Friday, December 24, 2010

The Almost Me

If I had been a boy, my name would have been Zachary. Zachary David. I like the name Zachary. It’s classic and modern at the same time. I don’t think names that start with “z” will ever go out of style. Only recently have I ever spent time pondering the nonexistent life of this almost-me. I think he—Zachary, I mean—would not have been too different from the actual me.

He has dirty blonde hair that changes shade with the seasons, just like mine. He has light brown eyes and a few freckles that only appear in the sun. His skin is fair but not pale, and he enjoys reading and Sudoku. He’s at least a little unstable, like me, but who isn’t? He was in band in middle school because his grandfather played the saxophone, and continued in high school because he’d fallen in love with making music.

He probably decided to learn to play guitar or drums somewhere along the line because he likes rock music and wants to impress girls. He’s never had a girlfriend though, because he’s a little nerdy and socially awkward. He hopes that when the right person comes along, he’ll know. He’s got a tough outer shell but he’s a softy on the inside. Don’t tell him I told you.

He’s a good older brother. Nobody messes with his little brother and sister without hearing from him. He makes good grades without having to work too hard. He’s stubborn and tenacious. He’s also got a caffeine addiction he picked up from his grandma.

He didn’t read the Thoroughbred series, so he doesn’t have a crazy obsession with horses. He likes dragons, though, and ninjas and pirates and other various hardcore things. He read the Alex Rider books, but felt no compulsion to watch the movie because he did not find the actor who plays Alex dreamy, even with his English accent. As a result, he did not waste a year of his life stalking said actor.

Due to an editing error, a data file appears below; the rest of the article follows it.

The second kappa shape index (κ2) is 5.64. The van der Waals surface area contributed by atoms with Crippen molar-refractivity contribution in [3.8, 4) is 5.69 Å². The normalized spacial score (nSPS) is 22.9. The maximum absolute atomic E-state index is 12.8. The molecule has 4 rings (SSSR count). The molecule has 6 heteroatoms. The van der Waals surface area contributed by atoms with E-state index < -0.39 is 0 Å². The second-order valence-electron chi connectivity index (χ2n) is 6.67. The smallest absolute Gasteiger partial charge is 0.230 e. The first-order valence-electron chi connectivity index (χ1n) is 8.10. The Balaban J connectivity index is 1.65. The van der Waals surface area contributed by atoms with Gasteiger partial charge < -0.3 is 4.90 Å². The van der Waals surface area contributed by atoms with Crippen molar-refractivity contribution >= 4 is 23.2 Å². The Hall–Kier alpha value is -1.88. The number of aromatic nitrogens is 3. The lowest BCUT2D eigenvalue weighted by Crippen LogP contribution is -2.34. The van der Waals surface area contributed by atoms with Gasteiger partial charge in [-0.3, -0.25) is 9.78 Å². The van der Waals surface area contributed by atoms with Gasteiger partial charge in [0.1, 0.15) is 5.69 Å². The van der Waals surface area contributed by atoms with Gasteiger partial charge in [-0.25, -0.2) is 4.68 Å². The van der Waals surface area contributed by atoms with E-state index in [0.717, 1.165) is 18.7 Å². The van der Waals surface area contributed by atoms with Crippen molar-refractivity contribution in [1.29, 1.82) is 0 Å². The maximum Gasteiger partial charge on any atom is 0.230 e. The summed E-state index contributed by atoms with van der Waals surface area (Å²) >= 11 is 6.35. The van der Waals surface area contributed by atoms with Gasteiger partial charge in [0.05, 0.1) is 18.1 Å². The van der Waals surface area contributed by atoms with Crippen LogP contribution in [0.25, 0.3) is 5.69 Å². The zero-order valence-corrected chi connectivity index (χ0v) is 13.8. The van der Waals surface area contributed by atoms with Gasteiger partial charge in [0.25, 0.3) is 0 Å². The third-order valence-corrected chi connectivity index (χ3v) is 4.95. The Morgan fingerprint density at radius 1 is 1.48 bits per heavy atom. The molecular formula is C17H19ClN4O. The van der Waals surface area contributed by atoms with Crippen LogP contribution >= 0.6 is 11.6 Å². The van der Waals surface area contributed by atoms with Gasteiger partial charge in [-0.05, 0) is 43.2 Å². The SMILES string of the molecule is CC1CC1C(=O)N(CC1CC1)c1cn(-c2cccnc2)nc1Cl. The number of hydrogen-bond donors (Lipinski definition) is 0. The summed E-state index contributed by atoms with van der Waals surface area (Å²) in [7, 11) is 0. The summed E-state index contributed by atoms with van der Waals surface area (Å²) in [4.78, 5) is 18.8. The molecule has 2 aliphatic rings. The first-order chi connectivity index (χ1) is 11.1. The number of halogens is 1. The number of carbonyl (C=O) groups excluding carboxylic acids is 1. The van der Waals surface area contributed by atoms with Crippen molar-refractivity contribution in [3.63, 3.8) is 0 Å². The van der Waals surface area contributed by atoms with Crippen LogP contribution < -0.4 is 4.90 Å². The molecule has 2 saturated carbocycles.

He wields the sword Sarcasm like an extension of himself, fluidly and precisely. He isn’t into purses, but he likes shoes. Guy shoes, you know. He skies and snowboards, but he likes snowboarding better. He doodles, but he doesn’t doodle flowers or horses; he doodles dragons and superheroes and spends time wondering what superpower he would pick if he were to one day get struck by lightning or fall accidentally into a vat of toxic waste. He knows neither of those things will ever happen.

That was Zachary, the almost-me. Perhaps he exists in some alternate reality somewhere. I hope you enjoyed getting to know him. I certainly did.

Monday, December 13, 2010

Unstoppable: The Movie that Never Ends (Get it?)

Friday night, I went to see Unstoppable. I didn't really want to, but a bunch of my friends were going (and you know I'm extremely socially dependent), so I sucked it up and drove across town. My last-ditch effort to convince our group to buy tickets to The Tourist was unsuccessful, but I was armed with sour gummy worms and ready for whatever sap this heroic and emotional movie was sure to throw at me.

The movie started off as expected, setting up for disaster with the train full of kindergarteners, the careless workers, and the witty, good-looking hero learning the ropes on his first day on the job. Even the "mentor" archetype appeared, right on schedule, in Denzel Washington's character. Are you excited yet?

The train inevitably leaves the station, no one at the controls, no air brakes, and in full throttle. I didn't know it yet, but that was probably the most suspenseful part of the whole movie. There is a very limited number of times you can build up to something that turns out not to be the climax before your audience loses interest. Suspense takes emotional investment, and after more than one disappointment, we stop investing. Unstoppable plateaus so many times I couldn't even tell you what the actual climax was. I don't think there was one.

In fact, the train of kindergarteners completely disappears from the story after the first thirty minutes or so. It seems to me they must have met with some tragic disaster separate from the unmanned train and no one noticed because all the policemen and media in the state were wholly consumed by the next impending anticlimax.

Because it was not what I expected, my initial reaction was pleasant surprise; it was not an overemotional tearjerker. The problem was, however, that it wasn't over-anything. It was just boring. And with a movie about an out-of-control train (oh yeah, it's also carrying hazardous materials, in case your snorkel was still above all the clich├ęs) barreling forward at seventy miles an hour, it seems to me it took the director a conscious effort to disappoint. So, if that was the case, congratulations Tony Scott, you succeeded.